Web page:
“Teachers burn out so quickly because they are not supported or appreciated and they are overworked. No, I’m not done at 3 pm, I’m done at 4 pm (I have a 7 am- 4 pm job) and I am not really “done at 4″, I have hours of work left to do before I can call it quits. If you like kids, I recommend you tutor some on the side. It will make you feel good, but it won’t be all day long and it won’t be with twenty six of them at a time. That’s another thing, you make such a bigger impact one on one. It’s so hard to reach every child, even though of course you want to.”

Of course these negative stories are not shared by everyone. One woman I spoke with said her TFA experience was positive overall. But she didn’t go into it with the intention of making teaching her career. Another woman struggled with her TFA job in Baltimore but was much happier when she started teaching at a charter school in the city.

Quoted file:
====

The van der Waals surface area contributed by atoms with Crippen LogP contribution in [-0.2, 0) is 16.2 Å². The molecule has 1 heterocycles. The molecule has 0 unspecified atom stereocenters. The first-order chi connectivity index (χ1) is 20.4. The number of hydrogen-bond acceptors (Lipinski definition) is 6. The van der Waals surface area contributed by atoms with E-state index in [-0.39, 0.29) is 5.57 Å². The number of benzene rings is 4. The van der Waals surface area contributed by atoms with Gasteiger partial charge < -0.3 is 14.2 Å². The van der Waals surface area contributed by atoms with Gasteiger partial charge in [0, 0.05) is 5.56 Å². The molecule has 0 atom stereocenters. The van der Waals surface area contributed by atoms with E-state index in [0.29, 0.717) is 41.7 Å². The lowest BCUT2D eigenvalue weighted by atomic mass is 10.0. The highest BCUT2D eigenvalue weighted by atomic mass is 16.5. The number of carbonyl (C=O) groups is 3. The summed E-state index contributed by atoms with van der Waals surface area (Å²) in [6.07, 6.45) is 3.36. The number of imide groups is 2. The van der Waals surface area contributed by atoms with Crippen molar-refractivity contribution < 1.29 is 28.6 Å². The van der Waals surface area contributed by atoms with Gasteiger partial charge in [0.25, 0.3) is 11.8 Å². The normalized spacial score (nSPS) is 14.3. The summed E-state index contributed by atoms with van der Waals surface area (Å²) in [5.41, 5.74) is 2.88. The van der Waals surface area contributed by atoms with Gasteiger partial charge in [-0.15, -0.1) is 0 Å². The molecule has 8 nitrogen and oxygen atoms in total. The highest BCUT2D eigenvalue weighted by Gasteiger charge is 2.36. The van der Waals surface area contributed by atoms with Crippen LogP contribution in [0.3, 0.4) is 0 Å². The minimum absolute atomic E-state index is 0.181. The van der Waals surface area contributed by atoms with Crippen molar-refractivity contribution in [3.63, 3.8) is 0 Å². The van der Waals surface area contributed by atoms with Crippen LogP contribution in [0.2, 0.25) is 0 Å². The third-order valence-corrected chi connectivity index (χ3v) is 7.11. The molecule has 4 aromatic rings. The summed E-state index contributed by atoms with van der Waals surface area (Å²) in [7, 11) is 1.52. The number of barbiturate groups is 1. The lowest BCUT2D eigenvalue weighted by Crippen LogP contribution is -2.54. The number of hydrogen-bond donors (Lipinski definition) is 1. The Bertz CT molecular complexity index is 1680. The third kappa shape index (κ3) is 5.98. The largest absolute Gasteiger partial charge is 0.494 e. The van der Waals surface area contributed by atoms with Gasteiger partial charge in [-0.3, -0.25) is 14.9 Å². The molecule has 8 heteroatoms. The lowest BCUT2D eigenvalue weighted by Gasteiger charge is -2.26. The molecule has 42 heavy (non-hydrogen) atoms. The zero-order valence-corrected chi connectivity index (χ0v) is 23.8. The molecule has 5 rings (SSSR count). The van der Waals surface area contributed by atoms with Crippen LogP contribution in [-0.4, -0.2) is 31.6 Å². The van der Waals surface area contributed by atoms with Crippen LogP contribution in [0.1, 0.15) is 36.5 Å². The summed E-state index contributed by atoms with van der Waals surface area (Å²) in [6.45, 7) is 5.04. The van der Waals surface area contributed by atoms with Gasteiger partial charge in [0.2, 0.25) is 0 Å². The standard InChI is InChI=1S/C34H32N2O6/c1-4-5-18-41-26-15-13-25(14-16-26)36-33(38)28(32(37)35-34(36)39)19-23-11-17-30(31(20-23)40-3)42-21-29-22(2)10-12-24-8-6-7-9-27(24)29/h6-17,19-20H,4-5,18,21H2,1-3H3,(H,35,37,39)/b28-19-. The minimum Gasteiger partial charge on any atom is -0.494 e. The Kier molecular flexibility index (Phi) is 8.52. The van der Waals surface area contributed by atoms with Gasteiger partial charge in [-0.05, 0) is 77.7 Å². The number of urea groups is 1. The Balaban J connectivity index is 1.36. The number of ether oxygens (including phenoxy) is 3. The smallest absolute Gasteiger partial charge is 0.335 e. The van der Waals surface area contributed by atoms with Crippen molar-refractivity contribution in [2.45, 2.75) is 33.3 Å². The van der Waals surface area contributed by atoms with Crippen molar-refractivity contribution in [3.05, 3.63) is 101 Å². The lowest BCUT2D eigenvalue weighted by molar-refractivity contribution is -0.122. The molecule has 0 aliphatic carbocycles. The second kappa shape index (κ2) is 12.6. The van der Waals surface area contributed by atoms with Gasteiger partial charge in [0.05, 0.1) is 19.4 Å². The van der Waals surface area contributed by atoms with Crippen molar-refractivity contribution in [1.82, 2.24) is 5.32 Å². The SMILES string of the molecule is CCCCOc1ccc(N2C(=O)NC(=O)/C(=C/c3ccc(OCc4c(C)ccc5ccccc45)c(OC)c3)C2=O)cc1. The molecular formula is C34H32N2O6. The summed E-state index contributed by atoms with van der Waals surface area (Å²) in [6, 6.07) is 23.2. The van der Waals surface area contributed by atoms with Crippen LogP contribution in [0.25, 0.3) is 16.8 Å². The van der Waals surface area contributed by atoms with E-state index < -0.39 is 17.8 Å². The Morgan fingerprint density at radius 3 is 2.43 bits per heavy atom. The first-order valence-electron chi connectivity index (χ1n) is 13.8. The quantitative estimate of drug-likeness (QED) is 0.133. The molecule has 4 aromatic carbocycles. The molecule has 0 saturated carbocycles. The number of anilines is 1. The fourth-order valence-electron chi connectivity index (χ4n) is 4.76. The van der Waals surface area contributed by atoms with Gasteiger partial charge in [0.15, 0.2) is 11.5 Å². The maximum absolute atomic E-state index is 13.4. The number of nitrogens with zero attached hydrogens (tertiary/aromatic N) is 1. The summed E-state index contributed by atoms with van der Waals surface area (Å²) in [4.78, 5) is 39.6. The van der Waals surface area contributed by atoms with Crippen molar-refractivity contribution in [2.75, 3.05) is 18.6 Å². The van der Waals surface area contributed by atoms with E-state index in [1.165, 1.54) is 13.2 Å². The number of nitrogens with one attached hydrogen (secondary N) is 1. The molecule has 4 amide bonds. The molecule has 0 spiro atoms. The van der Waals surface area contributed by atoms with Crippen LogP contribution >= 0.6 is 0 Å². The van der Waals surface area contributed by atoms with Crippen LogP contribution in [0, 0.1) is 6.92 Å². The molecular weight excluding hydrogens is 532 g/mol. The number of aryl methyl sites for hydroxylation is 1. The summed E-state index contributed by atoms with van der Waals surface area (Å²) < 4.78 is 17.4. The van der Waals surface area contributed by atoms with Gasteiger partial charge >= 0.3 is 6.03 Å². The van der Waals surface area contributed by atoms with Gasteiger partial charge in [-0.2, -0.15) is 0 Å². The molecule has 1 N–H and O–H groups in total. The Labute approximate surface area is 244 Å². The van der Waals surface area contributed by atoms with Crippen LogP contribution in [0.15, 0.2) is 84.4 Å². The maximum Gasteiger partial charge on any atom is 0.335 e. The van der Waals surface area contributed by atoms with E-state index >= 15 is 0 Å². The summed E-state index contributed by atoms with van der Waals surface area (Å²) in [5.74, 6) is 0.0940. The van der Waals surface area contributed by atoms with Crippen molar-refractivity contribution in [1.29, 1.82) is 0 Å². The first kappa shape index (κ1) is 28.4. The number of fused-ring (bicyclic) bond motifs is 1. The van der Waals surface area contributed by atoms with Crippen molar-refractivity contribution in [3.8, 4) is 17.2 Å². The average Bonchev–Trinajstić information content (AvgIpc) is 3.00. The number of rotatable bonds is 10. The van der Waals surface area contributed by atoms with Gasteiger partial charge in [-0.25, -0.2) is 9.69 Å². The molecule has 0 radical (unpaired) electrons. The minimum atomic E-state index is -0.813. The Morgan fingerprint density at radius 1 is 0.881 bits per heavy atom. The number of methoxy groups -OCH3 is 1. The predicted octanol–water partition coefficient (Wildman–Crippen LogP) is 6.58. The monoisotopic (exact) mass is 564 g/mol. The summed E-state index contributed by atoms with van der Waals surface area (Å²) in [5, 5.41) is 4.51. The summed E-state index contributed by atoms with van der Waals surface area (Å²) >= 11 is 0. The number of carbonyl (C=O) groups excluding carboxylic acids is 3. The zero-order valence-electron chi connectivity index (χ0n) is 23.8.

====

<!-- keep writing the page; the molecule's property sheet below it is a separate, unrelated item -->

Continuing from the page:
Of course, as we all know, the problems with the American education systems are numerous and not easily fixed. Teach for America is a program with wonderful intentions. But if they are making smart, passionate and aspiring people want to leave the industry immediately, then the program is backfiring.

(Photo: Columbia Pictures)

 

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  • Clinton Smith

    Meredith,